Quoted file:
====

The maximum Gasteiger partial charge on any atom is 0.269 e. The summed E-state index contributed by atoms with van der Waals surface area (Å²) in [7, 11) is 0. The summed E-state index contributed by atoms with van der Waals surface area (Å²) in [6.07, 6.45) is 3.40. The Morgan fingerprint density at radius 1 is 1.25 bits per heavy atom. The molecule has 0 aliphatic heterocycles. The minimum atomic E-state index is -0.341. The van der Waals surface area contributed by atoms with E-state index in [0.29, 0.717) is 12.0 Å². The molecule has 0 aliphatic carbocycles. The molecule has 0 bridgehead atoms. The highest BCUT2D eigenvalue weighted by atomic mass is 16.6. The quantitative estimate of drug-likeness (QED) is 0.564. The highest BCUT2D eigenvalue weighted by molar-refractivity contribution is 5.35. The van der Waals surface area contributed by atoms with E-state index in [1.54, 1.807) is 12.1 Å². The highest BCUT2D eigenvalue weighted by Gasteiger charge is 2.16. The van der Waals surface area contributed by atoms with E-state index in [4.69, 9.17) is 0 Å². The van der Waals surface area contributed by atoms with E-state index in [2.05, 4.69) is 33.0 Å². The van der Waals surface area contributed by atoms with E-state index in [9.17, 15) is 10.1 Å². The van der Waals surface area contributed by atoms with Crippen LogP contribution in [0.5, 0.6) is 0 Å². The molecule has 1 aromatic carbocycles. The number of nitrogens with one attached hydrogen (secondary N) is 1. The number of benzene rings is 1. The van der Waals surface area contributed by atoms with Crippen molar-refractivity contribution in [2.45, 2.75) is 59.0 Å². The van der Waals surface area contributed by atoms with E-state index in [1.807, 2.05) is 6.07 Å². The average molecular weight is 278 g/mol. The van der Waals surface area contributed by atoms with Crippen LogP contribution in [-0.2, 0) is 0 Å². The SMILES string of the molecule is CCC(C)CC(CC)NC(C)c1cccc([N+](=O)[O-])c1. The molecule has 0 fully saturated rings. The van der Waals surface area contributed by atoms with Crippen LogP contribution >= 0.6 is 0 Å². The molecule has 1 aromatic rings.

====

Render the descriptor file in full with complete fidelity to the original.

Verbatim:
The maximum Gasteiger partial charge on any atom is 0.269 e. The summed E-state index contributed by atoms with van der Waals surface area (Å²) in [7, 11) is 0. The summed E-state index contributed by atoms with van der Waals surface area (Å²) in [6.07, 6.45) is 3.40. The Morgan fingerprint density at radius 1 is 1.25 bits per heavy atom. The molecule has 0 aliphatic heterocycles. The minimum atomic E-state index is -0.341. The van der Waals surface area contributed by atoms with E-state index in [0.29, 0.717) is 12.0 Å². The molecule has 0 aliphatic carbocycles. The molecule has 0 bridgehead atoms. The highest BCUT2D eigenvalue weighted by atomic mass is 16.6. The quantitative estimate of drug-likeness (QED) is 0.564. The highest BCUT2D eigenvalue weighted by molar-refractivity contribution is 5.35. The van der Waals surface area contributed by atoms with E-state index in [1.54, 1.807) is 12.1 Å². The highest BCUT2D eigenvalue weighted by Gasteiger charge is 2.16. The van der Waals surface area contributed by atoms with E-state index in [4.69, 9.17) is 0 Å². The van der Waals surface area contributed by atoms with E-state index in [2.05, 4.69) is 33.0 Å². The van der Waals surface area contributed by atoms with E-state index in [9.17, 15) is 10.1 Å². The van der Waals surface area contributed by atoms with Crippen LogP contribution in [0.5, 0.6) is 0 Å². The molecule has 1 aromatic carbocycles. The number of nitrogens with one attached hydrogen (secondary N) is 1. The number of benzene rings is 1. The van der Waals surface area contributed by atoms with Crippen molar-refractivity contribution in [2.45, 2.75) is 59.0 Å². The van der Waals surface area contributed by atoms with E-state index in [1.807, 2.05) is 6.07 Å². The average molecular weight is 278 g/mol. The van der Waals surface area contributed by atoms with Crippen LogP contribution in [-0.2, 0) is 0 Å². The SMILES string of the molecule is CCC(C)CC(CC)NC(C)c1cccc([N+](=O)[O-])c1. The molecule has 0 fully saturated rings. The van der Waals surface area contributed by atoms with Crippen LogP contribution >= 0.6 is 0 Å². The molecule has 1 aromatic rings.